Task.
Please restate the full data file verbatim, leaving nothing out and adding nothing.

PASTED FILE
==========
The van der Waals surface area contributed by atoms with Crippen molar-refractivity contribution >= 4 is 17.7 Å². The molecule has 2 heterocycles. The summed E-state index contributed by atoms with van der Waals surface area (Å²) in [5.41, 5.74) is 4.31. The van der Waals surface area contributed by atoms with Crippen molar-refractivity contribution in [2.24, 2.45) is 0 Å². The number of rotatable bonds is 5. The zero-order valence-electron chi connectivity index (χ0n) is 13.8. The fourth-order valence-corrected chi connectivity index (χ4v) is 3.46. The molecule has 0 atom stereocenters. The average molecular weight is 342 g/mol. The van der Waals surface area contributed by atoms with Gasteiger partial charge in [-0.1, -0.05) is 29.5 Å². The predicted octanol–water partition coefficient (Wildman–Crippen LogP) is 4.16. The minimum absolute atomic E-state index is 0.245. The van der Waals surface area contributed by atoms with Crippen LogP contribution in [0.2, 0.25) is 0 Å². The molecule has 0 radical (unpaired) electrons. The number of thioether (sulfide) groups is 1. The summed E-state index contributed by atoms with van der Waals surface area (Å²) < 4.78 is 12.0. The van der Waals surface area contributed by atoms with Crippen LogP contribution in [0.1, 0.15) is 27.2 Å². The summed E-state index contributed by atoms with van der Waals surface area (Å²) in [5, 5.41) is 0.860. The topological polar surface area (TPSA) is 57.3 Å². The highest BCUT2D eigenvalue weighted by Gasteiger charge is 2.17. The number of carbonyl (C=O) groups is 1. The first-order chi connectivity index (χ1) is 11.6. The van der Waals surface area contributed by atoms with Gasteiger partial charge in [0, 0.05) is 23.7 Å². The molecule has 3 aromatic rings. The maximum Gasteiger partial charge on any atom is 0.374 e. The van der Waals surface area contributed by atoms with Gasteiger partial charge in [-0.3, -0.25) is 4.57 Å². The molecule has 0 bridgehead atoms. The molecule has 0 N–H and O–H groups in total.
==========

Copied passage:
The van der Waals surface area contributed by atoms with Crippen molar-refractivity contribution >= 4 is 17.7 Å². The molecule has 2 heterocycles. The summed E-state index contributed by atoms with van der Waals surface area (Å²) in [5.41, 5.74) is 4.31. The van der Waals surface area contributed by atoms with Crippen molar-refractivity contribution in [2.24, 2.45) is 0 Å². The number of rotatable bonds is 5. The zero-order valence-electron chi connectivity index (χ0n) is 13.8. The fourth-order valence-corrected chi connectivity index (χ4v) is 3.46. The molecule has 0 atom stereocenters. The average molecular weight is 342 g/mol. The van der Waals surface area contributed by atoms with Gasteiger partial charge in [-0.1, -0.05) is 29.5 Å². The predicted octanol–water partition coefficient (Wildman–Crippen LogP) is 4.16. The minimum absolute atomic E-state index is 0.245. The van der Waals surface area contributed by atoms with Crippen LogP contribution in [0.2, 0.25) is 0 Å². The molecule has 0 radical (unpaired) electrons. The number of thioether (sulfide) groups is 1. The summed E-state index contributed by atoms with van der Waals surface area (Å²) < 4.78 is 12.0. The van der Waals surface area contributed by atoms with Crippen LogP contribution in [0.1, 0.15) is 27.2 Å². The summed E-state index contributed by atoms with van der Waals surface area (Å²) in [5, 5.41) is 0.860. The topological polar surface area (TPSA) is 57.3 Å². The highest BCUT2D eigenvalue weighted by Gasteiger charge is 2.17. The number of carbonyl (C=O) groups is 1. The first-order chi connectivity index (χ1) is 11.6. The van der Waals surface area contributed by atoms with Gasteiger partial charge in [0, 0.05) is 23.7 Å². The molecule has 3 aromatic rings. The maximum Gasteiger partial charge on any atom is 0.374 e. The van der Waals surface area contributed by atoms with Gasteiger partial charge in [-0.3, -0.25) is 4.57 Å². The molecule has 0 bridgehead atoms. The molecule has 0 N–H and O–H groups in total.